The battle of the sexes definitely rolls over into the voice-over arena these days. Actually, there’s not really a battle going on, but rather a very good question:
Is it better for your company or client to hire male or female voice-over talent?
Like most things in life, there is no cut-and-dried, right or wrong answer. But my experience as a professional female voice-over talent for a couple of decades has taught me that companies can uncover the best answer for their specific needs by keeping a few key points in mind.
Industry and Audience
The historical trend has been to go with male voices for male-dominated fields and audiences, and female voices for those that contain more women. But this is one area where history is not necessarily repeating itself.
Many of my clients have contacted me to deliver narration voice-over services in industries that may not seem like the typical place to find female voice-over talent. These include Raytheon Missiles, the U.S. Army and a collection of mining, engineering, medical and financial fields. Inserting a woman’s voice into male-dominated territory (or the other way around) can give the select audience an unexpected twist from what they may have been conditioned to expect.
This unexpected twist is what can get the audience to perk up, and really listen.
However, there may be areas where an unexpected twist is NOT all that welcoming. While a female voice-over talent talking about missiles and mining may work, a male voice telling women about the latest nail polish or feminine hygiene products is almost definitely not going to pan out well.
A study published in The Journal of Advertising examined the implications of using male and female voices in commercials. The study found that the gender of the voice-over didn’t matter for products that were either neutral, or geared toward men.
But, the gender of the voice-over mattered greatly when it came to female-oriented products. The chatty nature of a woman sharing something she likes with another woman seems very natural, and is used often in advertising.
Who do you trust? Did you know that women’s voices are generally perceived as more trustworthy than males?
Female voices typically sound less aggressive, softer and more easygoing – which makes people more likely to trust them. An interesting experiment headed by University of Glasgow psychologist Phil McAleer found that the trust happens in an instant, and even from a single word.
McAleer recorded 64 different voices, then had 320 different people listen to the voices simply saying the word, “Hello.” Listeners found the lowest-pitched voices of the males the least trustworthy.
Female and higher-pitched male voices were deemed the most trustworthy.
Inflection also mattered. The most trustworthy female voices were those that dropped their voice at the end of phrase, which McAleer said shows a degree of certainty that instills trust in the listener.
Which Gender of Voice-Over Talent Works Best For Your Company, Product or Message?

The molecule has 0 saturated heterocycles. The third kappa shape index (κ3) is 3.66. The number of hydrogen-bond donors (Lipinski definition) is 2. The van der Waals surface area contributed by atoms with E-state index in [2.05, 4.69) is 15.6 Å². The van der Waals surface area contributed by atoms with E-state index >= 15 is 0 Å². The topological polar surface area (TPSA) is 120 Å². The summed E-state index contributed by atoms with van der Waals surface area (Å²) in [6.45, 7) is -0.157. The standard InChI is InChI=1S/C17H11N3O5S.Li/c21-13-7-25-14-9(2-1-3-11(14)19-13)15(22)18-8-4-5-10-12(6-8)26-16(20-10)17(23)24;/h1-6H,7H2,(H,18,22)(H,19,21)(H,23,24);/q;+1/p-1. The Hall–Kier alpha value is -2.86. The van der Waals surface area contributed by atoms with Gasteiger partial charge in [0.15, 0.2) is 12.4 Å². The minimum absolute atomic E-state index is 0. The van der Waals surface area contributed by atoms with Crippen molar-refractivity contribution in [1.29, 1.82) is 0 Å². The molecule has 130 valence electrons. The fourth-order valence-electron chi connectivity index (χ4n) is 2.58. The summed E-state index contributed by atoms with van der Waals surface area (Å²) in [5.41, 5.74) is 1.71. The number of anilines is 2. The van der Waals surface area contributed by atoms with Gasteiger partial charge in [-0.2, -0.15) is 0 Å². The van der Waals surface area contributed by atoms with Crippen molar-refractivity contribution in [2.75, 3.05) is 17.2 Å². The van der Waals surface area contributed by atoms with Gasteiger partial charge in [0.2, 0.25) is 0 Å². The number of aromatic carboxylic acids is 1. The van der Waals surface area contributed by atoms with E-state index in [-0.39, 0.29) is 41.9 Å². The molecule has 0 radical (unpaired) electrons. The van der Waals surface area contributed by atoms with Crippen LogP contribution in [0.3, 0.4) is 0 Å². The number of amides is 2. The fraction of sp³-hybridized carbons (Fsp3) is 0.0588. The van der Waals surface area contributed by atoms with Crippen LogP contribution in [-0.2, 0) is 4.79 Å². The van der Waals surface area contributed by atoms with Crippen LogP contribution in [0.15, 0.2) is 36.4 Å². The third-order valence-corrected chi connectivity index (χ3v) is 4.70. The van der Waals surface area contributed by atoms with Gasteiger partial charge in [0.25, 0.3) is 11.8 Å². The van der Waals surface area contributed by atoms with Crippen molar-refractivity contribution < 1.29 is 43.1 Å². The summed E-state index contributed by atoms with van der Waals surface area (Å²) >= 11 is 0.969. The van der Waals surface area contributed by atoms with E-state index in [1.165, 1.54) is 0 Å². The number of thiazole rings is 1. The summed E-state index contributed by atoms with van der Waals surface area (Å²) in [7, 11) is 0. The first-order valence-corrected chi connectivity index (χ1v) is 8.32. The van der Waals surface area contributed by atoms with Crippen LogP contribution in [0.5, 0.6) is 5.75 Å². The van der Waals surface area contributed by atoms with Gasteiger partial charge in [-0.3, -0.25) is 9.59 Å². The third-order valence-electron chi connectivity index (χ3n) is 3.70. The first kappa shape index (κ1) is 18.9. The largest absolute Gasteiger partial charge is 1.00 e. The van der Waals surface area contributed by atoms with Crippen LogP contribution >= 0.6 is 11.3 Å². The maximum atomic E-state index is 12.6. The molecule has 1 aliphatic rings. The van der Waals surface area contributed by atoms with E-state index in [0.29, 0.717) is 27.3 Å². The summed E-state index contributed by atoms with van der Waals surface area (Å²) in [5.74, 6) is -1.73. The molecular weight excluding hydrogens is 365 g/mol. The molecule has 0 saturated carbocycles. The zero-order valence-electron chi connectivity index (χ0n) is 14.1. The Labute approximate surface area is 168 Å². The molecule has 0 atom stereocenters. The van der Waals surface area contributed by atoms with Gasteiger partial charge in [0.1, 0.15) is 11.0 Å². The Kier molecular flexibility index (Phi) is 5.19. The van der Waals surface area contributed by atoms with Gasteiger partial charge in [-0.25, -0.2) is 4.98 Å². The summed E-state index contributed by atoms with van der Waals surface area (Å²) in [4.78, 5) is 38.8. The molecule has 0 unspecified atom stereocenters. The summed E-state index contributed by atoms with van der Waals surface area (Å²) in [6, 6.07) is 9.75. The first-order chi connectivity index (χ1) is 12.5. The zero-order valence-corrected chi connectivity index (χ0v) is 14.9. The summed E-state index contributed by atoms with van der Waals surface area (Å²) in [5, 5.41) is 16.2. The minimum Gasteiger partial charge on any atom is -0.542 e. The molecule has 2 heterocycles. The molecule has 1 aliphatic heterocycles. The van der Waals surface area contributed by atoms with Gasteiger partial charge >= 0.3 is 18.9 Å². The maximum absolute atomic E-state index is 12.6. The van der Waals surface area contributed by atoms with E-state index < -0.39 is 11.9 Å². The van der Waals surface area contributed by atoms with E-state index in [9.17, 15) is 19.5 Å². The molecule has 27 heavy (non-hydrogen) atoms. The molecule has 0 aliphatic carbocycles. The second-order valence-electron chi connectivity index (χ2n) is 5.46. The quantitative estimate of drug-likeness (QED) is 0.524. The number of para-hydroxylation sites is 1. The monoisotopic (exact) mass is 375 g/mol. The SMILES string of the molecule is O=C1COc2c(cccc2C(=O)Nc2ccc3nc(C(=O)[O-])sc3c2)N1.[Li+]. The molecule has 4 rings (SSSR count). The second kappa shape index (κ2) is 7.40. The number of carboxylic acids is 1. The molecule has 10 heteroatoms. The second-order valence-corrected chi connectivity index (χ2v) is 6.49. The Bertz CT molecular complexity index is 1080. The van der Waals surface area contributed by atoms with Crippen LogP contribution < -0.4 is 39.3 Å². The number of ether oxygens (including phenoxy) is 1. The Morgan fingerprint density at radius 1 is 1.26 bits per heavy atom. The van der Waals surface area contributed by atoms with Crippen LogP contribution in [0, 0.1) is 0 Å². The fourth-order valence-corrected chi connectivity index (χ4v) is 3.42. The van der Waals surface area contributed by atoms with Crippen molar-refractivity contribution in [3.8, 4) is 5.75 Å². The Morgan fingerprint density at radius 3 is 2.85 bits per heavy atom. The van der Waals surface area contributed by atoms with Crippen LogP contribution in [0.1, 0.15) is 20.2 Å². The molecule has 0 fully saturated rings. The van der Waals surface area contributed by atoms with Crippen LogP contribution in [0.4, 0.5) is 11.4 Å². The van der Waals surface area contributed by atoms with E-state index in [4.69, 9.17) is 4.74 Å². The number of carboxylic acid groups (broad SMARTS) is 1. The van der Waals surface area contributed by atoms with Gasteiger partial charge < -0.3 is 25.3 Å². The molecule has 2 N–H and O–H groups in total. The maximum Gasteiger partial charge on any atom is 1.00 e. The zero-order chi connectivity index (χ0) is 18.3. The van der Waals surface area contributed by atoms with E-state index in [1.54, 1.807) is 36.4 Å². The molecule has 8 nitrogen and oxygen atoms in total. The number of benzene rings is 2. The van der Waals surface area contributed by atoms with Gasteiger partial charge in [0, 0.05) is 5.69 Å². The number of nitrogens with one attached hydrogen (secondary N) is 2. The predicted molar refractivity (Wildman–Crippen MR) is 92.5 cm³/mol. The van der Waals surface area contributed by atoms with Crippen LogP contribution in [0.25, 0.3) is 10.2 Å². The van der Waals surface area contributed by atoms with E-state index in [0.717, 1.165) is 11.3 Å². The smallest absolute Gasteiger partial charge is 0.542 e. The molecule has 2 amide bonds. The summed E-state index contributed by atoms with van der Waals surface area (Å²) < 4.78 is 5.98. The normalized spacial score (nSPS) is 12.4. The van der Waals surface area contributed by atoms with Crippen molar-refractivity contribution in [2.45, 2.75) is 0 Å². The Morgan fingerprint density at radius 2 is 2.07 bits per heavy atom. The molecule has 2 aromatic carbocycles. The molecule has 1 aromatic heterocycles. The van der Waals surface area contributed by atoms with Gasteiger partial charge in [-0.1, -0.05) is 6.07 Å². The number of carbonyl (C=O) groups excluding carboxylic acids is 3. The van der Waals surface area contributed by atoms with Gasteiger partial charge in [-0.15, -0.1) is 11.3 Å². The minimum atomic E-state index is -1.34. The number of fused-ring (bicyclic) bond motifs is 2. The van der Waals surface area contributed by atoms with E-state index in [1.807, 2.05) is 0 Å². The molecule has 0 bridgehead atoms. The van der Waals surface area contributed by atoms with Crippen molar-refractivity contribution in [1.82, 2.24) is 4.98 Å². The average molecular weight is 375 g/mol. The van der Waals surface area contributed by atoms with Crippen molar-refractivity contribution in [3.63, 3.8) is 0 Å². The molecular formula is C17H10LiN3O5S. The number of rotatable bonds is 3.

Male or female, the bottom line is what ultimately works best for your company and brand. Companies that are on the cutting-edge of creativity and innovation may want to mix it up and go against the norm, whatever the norm may be. More conservative brands, on the other hand, may want to stick with what their industry and audience expects.
I sometimes get calls from production companies that say they have “go-to” male voice-over talent that they know and use frequently, but have not been able to find a good female voice-over talent. This is always a bit surprising to me, since I know so many good women voice-over artists. Just doing a simple search turns up pages of terrifically talented female VO’s. Why would a producer not have at least one on his or her roster?
Perhaps it has more to do with the producer’s client requests, and some old-fashioned standard around the male domination in the voice-over field.
That male domination, however, is shifting. A 2018 report on voice over trends noted the number of job postings seeking female voice over artists is growing more rapidly than the rate of postings for male voices.
Female voice job postings grew by 24%, while male voice job postings rose by 16%. This trend has been in action for several years, and it’s expected to continue moving forward.
Much of the shift can be attributed to large female-oriented audiences more inclined to trust and listen to females they perceive to be “just like them.”
But trends aren’t written in stone, and stereotypes are being discarded all the time. I saw a TV spot just this week with a “Dad” doing the laundry and talking about his choice for laundry soap!
As long as a voice-over artist is good at what she does, professional in her business approach, easily accessible, reliable, and attentive to customer service, she should be able to attract business from all types of industries.
If you’d like read more on this topic, you can also check out this article I wrote back in January 2012.
Please share your experiences… Have you ever been able to shake things up and try a different gender approach with your clients and/or audience?